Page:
Viviana Diaz, chairperson of the Association of Relatives of the Disappeared believes that "Pinochet's detention constitutes a landmark in the history of mankind, for it has made sure that no dictator can travel around the world thinking that he is immune from prosecution. Even though Pinochet was finally sent home it did set a precedent, it is the most important trial since the Nuremberg trials". May be she is right, but you know something I just can't be that generous, because Pinochet is still free, he was supposed to be extremely ill, however, seconds after landing in Chile he got up from his wheelchair and walked unaided. He was supposed to be senile and mentally incapacitated to face trial, nonetheless he had no problems whatsoever in recognising and embracing each and every one of the commanders in chief of the armed forces. He was so ill, we were told, that he would have to spend several days in hospital for a general check-up, however, after spending only a few hours there, he was discharged from hospital and sent home.

Shameful, disgusting and sickening, an affront to all those who were massacred by Pinochet's army. An affront to Patricio who went mad one day when he learnt that his brother had been arrested by the secret police. He was young and thin, always smiling as we were forced to get up early every morning by the concentration camp guards. One day, however, his smile froze on his childish face, his dark eyes rolled back on their eye sockets and he began drooling. He never talked again.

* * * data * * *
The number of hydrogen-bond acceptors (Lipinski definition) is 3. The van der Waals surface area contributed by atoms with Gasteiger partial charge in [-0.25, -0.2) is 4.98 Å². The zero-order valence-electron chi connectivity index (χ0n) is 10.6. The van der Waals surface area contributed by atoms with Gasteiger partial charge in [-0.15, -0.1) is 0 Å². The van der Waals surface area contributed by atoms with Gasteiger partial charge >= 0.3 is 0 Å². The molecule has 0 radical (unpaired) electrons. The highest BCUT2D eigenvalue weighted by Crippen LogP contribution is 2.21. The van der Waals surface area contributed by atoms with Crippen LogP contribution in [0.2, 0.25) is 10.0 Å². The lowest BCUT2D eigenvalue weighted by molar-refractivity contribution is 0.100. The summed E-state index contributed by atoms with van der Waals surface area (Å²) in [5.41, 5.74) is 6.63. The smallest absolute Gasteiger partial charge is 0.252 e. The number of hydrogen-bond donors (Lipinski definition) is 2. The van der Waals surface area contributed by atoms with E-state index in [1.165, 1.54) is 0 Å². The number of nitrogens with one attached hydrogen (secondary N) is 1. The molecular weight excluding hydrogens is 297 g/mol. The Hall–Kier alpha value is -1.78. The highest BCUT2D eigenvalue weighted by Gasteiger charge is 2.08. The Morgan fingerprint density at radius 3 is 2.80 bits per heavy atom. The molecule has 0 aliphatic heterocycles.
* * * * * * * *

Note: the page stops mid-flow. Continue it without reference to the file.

An insult to Angelica whose pregnant body was riddled with bullets one cold winter dawn. She had been kidnapped by the secret police- Pinochet's police- tortured and murdered. Her assassins are still at large, just like Pinochet, for British, Chilean and Spanish authorities stroke a secret deal to allow the dictator to come back home. Only a fool can believe that general Pinochet is going to be tried in Chile, that's why over 6 thousand people took to the streets of Santiago to demonstrate their anger. Human Rights organisations, students, workers, shantytown dwellers and ordinary people gathered peacefully outside the presidential palace, but were eventually violently repressed by the police. Even so, our people managed to lower at half-mast all of the flags at Constitution Square painting, in big black letters, "Trial to Pinochet".

The murderer returned to the scene of the crime walking and he might even turn up at the changing of office ceremony on March 11. It would be embarrassing for the government that did its utmost to bring the dictator back to Chile provided he retired from politics; it would be embarrassing for Jack Straw and the British government who naively believed that Pinochet was ill. Above all, it would be an offence to the Chilean people.

Tito Tricot March 4 Chile

AUTHOR NOTE: Tito Tricot, an independent journalist and a sociologist, directs academic programs in Chile for the School for International Training, the University Academy of Christian Humanism and the University of Art and Social Sciences. Arrested in 1973 at the beginning of Gen. Augusto Pinochets dictatorship, he spent 18 months in concentration camps and prisons. In 1987, as he researched political violence and human-rights violations, he was arrested again. This time he was kept in prison for 14 months and tortured. The abuse fractured one of his vertebrae and put him in a prison hospital with a plaster cast from neck to waist.

E-mail him in Valparaso at ttricot@agata.ecored.cl.